Tuesday, 14 June 2011

Return to Haworth II

Helen MacEwan writes: 
There are many delights to sample over the annual Brontë Society weekend in Haworth apart from the hearty Yorkshire fare in its pubs.

There is the opportunity to meet other members. They come from all over the world but the Society’s heart is in Haworth and the Parsonage Museum. Members include local people with a stock of anecdotes from their years in one of Britain’s oldest literary society as well as encyclopaedic knowledge of every place in Yorkshire ever visited by a Brontë or used in one of their novels (over the weekend we had a private viewing of
Ponden Hall, supposedly the model for Wuthering Heights, and a visit to Gawthorpe Hall whose owner introduced Charlotte Brontë to Mrs Gaskell). Some of these Yorkshire members even have links to families who were associated with the Brontës. Thus they form a living link stretching right back to the Brontës themselves.

There are the local researchers like Keighley archivist Ian Dewhirst who spoke about the grimness of working-class life in Haworth in the 1840s with wit and passion, conveying to us the immediacy with which the period can be experienced through the mis-spelt letters of farmers and mill workers of the time. Again, a local enthusiast acting as a living link between us and the past.

There is traditional entertainment such as that provided by the Haworth light opera group, which included one of the monologues performed in 1930s music halls by the comedian Stanley Holloway, recited in a broad Lancashire accent challenging for members from outside the British Isles!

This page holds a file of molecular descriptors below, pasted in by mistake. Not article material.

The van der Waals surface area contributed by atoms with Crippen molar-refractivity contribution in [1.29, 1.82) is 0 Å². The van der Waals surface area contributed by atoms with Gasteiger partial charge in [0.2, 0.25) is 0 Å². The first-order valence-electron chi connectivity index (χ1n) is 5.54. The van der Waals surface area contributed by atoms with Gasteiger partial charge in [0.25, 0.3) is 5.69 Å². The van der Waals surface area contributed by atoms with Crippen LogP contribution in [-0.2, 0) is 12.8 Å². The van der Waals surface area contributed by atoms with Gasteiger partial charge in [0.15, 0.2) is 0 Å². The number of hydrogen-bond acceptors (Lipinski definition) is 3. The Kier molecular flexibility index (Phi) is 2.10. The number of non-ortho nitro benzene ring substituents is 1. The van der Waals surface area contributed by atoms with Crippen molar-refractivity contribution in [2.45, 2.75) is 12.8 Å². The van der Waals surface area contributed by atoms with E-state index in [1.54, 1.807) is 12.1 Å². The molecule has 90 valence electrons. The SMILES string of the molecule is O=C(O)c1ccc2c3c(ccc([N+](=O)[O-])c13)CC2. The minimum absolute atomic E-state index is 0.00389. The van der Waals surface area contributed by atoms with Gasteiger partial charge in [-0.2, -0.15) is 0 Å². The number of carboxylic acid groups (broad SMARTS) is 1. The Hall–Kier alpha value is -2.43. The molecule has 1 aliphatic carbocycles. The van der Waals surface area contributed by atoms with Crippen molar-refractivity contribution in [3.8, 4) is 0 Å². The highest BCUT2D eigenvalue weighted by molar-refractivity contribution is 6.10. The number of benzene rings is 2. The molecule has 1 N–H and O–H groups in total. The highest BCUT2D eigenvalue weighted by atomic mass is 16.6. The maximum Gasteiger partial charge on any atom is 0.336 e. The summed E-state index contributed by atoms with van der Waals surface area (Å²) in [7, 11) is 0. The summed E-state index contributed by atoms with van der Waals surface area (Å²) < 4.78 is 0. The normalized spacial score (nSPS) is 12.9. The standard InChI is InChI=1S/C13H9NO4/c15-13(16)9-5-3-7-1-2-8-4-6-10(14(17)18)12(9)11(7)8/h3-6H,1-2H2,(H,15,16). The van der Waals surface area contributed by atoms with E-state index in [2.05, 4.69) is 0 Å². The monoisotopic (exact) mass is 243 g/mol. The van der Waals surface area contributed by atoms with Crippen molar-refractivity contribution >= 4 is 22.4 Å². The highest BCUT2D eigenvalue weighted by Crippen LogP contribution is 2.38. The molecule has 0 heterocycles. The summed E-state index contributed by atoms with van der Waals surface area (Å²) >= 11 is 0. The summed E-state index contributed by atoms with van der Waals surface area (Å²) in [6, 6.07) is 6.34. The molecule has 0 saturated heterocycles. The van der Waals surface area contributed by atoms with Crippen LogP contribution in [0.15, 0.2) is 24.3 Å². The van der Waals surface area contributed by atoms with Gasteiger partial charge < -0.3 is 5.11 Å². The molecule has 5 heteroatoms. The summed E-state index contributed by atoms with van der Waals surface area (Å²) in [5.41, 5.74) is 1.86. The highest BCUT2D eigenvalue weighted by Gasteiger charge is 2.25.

There are the traditional, time-honoured rites of the Brontë Society, such as the annual service for its members in the church where Patrick Brontë preached for over 40 years and the cream tea always partaken of outdoors unless it’s raining too hard.

But the Society isn’t just about the past and tradition. The Museum runs an arts programme with talks and exhibitions by contemporary writers and artists. This year we listened to novelist Sally Vickers (Miss Garnet’s Angel) talking about her work and how the Brontës have influenced it. At the prize-giving for the Society’s literary competition, the winners included many young writers. The winner of the poetry section has just published her first book of poems.

And from this year the Society has a new President. The writer Bonnie Greer is from Chicago, although she has lived in Britain for decades. This was her first AGM and she was delighted to be invited to lead the Society, mingled affably with members and gave us a stirring speech about the need to work to preserve literary societies and museums for future generations.

(This report also appears on the Brussels Brontë Blog)

Below, Gawthorpe Hall:

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